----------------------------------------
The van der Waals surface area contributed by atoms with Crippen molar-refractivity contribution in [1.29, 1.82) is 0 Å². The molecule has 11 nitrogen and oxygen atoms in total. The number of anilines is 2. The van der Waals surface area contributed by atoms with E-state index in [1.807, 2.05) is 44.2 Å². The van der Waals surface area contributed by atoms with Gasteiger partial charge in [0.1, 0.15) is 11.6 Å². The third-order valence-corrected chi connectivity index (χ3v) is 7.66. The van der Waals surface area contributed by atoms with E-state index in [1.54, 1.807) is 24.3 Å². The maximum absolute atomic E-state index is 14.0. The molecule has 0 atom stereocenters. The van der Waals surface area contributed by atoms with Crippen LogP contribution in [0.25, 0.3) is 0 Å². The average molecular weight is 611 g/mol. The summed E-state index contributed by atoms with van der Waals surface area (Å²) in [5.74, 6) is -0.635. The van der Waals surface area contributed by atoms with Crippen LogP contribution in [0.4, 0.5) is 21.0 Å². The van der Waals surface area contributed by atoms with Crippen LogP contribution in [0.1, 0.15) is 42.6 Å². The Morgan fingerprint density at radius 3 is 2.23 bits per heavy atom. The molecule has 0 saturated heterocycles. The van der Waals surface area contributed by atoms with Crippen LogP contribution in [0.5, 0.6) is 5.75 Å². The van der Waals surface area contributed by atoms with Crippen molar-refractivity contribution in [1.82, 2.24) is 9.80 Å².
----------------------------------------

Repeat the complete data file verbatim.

The van der Waals surface area contributed by atoms with Crippen molar-refractivity contribution in [1.29, 1.82) is 0 Å². The molecule has 11 nitrogen and oxygen atoms in total. The number of anilines is 2. The van der Waals surface area contributed by atoms with E-state index in [1.807, 2.05) is 44.2 Å². The van der Waals surface area contributed by atoms with Gasteiger partial charge in [0.1, 0.15) is 11.6 Å². The third-order valence-corrected chi connectivity index (χ3v) is 7.66. The van der Waals surface area contributed by atoms with E-state index in [1.54, 1.807) is 24.3 Å². The maximum absolute atomic E-state index is 14.0. The molecule has 0 atom stereocenters. The van der Waals surface area contributed by atoms with Crippen LogP contribution in [0.25, 0.3) is 0 Å². The average molecular weight is 611 g/mol. The summed E-state index contributed by atoms with van der Waals surface area (Å²) in [5.74, 6) is -0.635. The van der Waals surface area contributed by atoms with Crippen LogP contribution in [0.4, 0.5) is 21.0 Å². The van der Waals surface area contributed by atoms with Crippen LogP contribution in [0.1, 0.15) is 42.6 Å². The Morgan fingerprint density at radius 3 is 2.23 bits per heavy atom. The molecule has 0 saturated heterocycles. The van der Waals surface area contributed by atoms with Crippen LogP contribution in [0.5, 0.6) is 5.75 Å². The van der Waals surface area contributed by atoms with Crippen molar-refractivity contribution in [1.82, 2.24) is 9.80 Å².